Professor Yang Wei speaks on 17th-century China

University of Colorado, Colorado Springs professor lectures on “Institutional Innovations and Political Decay in 17th-Century China.”

Harry Hobart, Contributing Writer

Hang on for a minute...we're trying to find some more stories you might like.


Email This Story






Professor Yang Wei from the University of Colorado, Colorado Springs spoke on Oct. 2 at 7:30 p.m. in the Gallery Theatre of the Elaine Langone Center. Wei’s talk was titled “Institutional Innovations and Political Decay in 17th-Century China.” The University’s China Institute hosted the event. Launched in the fall of 2013, the China Institute, as stated in their mission statement, strives to “promote teaching, research, and learning about China and China-related studies on campus.”

Wei earned his Ph.D. from Harvard University. He teaches courses on early China, modern China, contemporary China, U.S.-East Asia Relations since 1950, and classical Chinese thought. In his current research, Wei focuses on the intersection of intellectual history and social history, specifically how ideas and social contexts inform one another. His areas of interest range from classical thought in early China to political history of the People’s Republic of China with a focus on the late imperial period, specifically the Ming-Qing dynasties spanning from 1368-1911.

Since its inauguration, the China Institute has presented several lectures by faculty at the University, invited speakers, and hosted three national China Town Halls in cooperation with the National Committee on United States-China relations.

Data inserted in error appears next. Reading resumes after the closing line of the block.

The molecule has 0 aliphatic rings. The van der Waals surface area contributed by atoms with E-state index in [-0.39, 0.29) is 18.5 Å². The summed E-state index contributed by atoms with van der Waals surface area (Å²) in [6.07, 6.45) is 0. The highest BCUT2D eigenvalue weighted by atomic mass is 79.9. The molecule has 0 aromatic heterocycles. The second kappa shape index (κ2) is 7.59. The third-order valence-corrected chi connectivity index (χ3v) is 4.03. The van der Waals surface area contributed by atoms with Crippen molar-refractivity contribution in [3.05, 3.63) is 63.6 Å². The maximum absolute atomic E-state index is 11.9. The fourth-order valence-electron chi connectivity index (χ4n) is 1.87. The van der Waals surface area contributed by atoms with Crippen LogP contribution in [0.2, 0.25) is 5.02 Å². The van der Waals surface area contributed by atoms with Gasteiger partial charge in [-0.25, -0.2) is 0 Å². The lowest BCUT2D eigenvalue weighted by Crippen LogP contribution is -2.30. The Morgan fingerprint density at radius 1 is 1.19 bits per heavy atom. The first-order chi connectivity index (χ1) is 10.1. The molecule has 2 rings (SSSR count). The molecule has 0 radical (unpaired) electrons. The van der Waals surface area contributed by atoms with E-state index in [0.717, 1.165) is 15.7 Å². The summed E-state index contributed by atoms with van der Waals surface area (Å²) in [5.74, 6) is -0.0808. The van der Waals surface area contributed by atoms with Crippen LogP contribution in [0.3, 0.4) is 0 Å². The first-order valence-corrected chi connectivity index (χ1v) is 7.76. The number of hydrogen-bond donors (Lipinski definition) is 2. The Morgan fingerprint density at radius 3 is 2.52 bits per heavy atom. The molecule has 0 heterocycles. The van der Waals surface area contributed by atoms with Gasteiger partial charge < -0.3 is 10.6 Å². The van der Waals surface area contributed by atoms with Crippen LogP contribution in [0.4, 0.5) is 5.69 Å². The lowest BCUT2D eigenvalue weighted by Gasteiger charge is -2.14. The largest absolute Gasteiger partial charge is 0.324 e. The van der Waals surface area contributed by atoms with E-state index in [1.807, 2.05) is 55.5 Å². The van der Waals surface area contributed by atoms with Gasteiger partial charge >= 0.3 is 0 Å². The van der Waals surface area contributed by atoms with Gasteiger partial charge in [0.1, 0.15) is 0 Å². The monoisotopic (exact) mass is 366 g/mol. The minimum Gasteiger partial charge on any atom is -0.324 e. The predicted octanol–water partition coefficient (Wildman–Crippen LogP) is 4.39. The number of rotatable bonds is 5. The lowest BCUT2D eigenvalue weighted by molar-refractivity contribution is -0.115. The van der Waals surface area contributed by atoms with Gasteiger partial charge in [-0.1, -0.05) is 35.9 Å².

In his panel, Wei discussed the rise of a majority ruled political system in 17th-century China. He recognized how, in China, many of these policies are still evident in the socialist ideas of the government. In order to change this, Wei argued strongly for the the use of schools as the center for forming popular opinions. He stated that public institutions should be subject to public opinion. He believes that opinions should be widely sought-after in China for a strong basis of government.

“What we can find in debate is the most optimistic views through a wider position of debate,” Wei said in the discussion portion of his talk. Moreover, when asked if democracy can lead politicians to the right decision, Wei responded, “Democracy is about building a consensus in the community, providing negotiations and compromise.”

Wei also discussed the role of leaders in both past and contemporary China. Historically, within the Chinese government, the Emperor is the leader in power. Wei said that today, “criticizing the Emperor does in fact give you more power.” This criticism is more prevalent in 21st-century China, where individuals are given more opportunities to present their opinions through platforms such as the internet.

In the government today, Wei argued that in the process of decision-making, the power must be shared. When Mao Zedong was the Chairman of the Communist Party, he possessed too much power, and this made it impossible to make reforms in China. Even though the power is still only distributed among a few individuals, this change reflects progress and improvement since 17th-century China.

Print Friendly, PDF & Email
(Visited 14 times, 1 visits today)